French is an official language in 29 countries across multiple continents, such as France, Belgium, Benin, Burkina Faso, Burundi, Cameroon, Canada, Central African Republic, Chad, Comoros, Côte d'Ivoire, Democratic Republic of the Congo, Djibouti, Equatorial Guinea, Guinea, Haiti, Luxembourg, Madagascar, Mali, Monaco, Niger, Republic of the Congo, Rwanda, Senegal, Seychelles, Switzerland, Togo, and Vanuatu.
French is also the procedural language for the EU, the only language used for deliberations at the Court of Justice for the EU, and one of the recognized working languages of the United Nations.
There are also relatively large French-speaking communities in countries all over the world, including Brazil, Argentina, Egypt, Austria, Greece, Croatia, the UK, Thailand, China, the US and many more.
French is the fifth most spoken language in the world by the total number of speakers. Around 77 million people speak it as their first language, and around 203 million – as a foreign language, which brings the total number of French speakers in the world to around 280 million people.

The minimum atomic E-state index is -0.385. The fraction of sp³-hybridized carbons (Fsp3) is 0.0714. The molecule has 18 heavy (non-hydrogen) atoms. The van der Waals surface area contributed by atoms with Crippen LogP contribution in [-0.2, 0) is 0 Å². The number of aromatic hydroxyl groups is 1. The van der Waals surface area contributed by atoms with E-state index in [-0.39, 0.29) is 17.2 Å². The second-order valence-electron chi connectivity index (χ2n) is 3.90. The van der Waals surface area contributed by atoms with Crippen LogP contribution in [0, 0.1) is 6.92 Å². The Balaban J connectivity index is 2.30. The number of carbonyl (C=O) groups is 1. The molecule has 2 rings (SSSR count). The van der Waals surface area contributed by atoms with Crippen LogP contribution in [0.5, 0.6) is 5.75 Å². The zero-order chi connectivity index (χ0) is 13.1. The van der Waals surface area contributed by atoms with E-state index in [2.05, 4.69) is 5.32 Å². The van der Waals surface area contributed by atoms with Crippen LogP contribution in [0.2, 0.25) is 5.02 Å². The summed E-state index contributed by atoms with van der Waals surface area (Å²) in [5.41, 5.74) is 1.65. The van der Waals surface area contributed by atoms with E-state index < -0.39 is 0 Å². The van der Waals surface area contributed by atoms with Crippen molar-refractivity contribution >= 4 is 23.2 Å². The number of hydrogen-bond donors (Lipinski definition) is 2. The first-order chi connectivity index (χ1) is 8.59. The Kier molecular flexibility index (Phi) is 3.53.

As for any language, the subjective difficulty of learning French depends on the learner's native language. For instance, it will be easier for a speaker of Spanish (a Romance language, like French) to learn the French language than it will be for a speaker of Russian or Arabic.
However, there are a few things that can make French hard to learn for anyone: a large number of homophones (words spelt differently, but pronounced the same), the category of gender, a large number of inflections in different parts of speech.
Having said that, French grammar tends to be fairly regular, and with due practice and patience, you will be able to master the language.
Yes, French is one of the many Romance languages used in various countries and regions. Romance languages are modern languages that evolved from Vulgar Latin between the third and eighth century. They are a subgroup in the Indo-European language family.
Romance languages include such languages as French, Spanish, Portuguese, Italian, and Romanian, as well as several lesser known languages spoken in various territories across Europe, for example, Galician, Catalan, Sicilian and others.
It is hard to give the exact number of Romance languages, as there is actually a continuum of languages shifting one into another across countries and territories. Some estimate that there are as many as 35 current Romance languages.